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Humane strategy reduces shark attacks, keeps swimmers safe

Date:
August 4, 2014
Source:
Wiley
Summary:
A simple and humane technique may be an effective strategy to reduce human encounters with sharks without harming populations of threatened shark species. Instead of using advanced (and relatively untested) technology to attempt to repel sharks or nondiscriminatory nets that kill other threatened sea life as bycatch, researchers have simply caught sharks and moved them to where they would not pose a threat to swimmers.

A simple and humane technique may be an effective strategy to reduce human encounters with sharks without harming populations of threatened shark species.

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Instead of using advanced (and relatively untested) technology to attempt to repel sharks or nondiscriminatory nets that kill other threatened sea life as bycatch, researchers have simply caught sharks and moved them to where they would not pose a threat to swimmers. The Shark Monitoring Program of Recife, Brazil, reported approximately 100% survival of protected species and a 97% decrease in shark attacks when the strategy was used over 8 years.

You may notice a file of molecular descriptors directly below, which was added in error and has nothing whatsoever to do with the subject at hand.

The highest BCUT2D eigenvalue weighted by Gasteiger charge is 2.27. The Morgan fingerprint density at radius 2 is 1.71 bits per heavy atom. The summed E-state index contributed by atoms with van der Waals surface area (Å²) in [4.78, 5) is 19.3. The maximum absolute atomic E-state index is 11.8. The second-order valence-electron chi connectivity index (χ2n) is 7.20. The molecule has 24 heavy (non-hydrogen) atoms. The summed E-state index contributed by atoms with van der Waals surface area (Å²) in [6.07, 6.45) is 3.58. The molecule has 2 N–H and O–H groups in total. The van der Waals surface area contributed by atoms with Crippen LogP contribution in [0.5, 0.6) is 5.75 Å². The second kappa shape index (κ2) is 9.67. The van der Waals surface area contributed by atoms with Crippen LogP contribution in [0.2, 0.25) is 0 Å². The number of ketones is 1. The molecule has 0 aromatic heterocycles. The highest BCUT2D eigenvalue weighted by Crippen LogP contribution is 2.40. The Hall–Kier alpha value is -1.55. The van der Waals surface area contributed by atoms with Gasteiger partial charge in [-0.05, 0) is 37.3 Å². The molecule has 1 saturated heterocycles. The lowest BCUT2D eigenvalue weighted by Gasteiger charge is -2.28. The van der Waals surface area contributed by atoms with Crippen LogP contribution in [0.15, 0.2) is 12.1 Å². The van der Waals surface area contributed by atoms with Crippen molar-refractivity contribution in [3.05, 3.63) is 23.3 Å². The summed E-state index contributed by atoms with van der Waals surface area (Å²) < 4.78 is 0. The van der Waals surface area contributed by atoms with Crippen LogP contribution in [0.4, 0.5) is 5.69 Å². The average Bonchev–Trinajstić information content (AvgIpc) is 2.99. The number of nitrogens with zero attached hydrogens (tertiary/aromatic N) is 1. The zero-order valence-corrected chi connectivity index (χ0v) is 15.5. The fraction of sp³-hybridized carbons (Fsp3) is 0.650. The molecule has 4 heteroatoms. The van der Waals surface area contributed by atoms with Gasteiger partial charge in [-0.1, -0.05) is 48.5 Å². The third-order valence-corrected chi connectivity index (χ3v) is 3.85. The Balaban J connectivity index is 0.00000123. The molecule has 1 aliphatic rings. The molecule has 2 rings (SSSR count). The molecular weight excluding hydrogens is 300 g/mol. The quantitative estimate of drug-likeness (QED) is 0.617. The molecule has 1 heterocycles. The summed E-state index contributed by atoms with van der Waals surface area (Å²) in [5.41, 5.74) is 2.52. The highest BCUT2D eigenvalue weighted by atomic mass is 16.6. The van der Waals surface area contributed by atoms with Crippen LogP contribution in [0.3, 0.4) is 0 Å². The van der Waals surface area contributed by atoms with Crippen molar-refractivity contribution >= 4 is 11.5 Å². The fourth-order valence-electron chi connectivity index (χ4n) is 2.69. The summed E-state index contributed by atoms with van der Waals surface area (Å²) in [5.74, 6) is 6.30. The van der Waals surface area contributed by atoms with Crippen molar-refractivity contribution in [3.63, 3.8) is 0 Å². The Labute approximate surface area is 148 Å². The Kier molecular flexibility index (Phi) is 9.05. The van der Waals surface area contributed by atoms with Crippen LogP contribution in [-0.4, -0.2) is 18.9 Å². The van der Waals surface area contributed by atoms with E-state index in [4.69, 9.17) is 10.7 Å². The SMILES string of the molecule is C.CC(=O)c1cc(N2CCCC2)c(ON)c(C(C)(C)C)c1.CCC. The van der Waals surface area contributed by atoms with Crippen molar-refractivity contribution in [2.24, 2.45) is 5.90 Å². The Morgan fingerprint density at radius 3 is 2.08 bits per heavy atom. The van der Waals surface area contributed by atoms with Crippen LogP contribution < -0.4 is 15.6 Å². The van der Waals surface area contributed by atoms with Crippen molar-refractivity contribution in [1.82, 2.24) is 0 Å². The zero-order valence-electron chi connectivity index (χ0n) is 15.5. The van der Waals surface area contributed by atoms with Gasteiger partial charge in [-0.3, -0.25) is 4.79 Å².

"Scientists and environmentalists all over the world are concerned about lethal shark control measures like those used in Western Australia. This research shows that non-lethal techniques can help make swimmers safe," said Dr. David Shiffman, who authored a commentary on the strategy in Animal Conservation.


Story Source:

The above story is based on materials provided by Wiley. Note: Materials may be edited for content and length.


Journal Reference:

  1. D. Shiffman. Keeping swimmers safe without killing sharks is a revolution in shark control. Animal Conservation, 2014; 17 (4): 299 DOI: 10.1111/acv.12155

Cite This Page:

Wiley. "Humane strategy reduces shark attacks, keeps swimmers safe." ScienceDaily. ScienceDaily, 4 August 2014. <www.sciencedaily.com/releases/2014/08/140804123228.htm>.
Wiley. (2014, August 4). Humane strategy reduces shark attacks, keeps swimmers safe. ScienceDaily. Retrieved December 20, 2014 from www.sciencedaily.com/releases/2014/08/140804123228.htm
Wiley. "Humane strategy reduces shark attacks, keeps swimmers safe." ScienceDaily. www.sciencedaily.com/releases/2014/08/140804123228.htm (accessed December 20, 2014).

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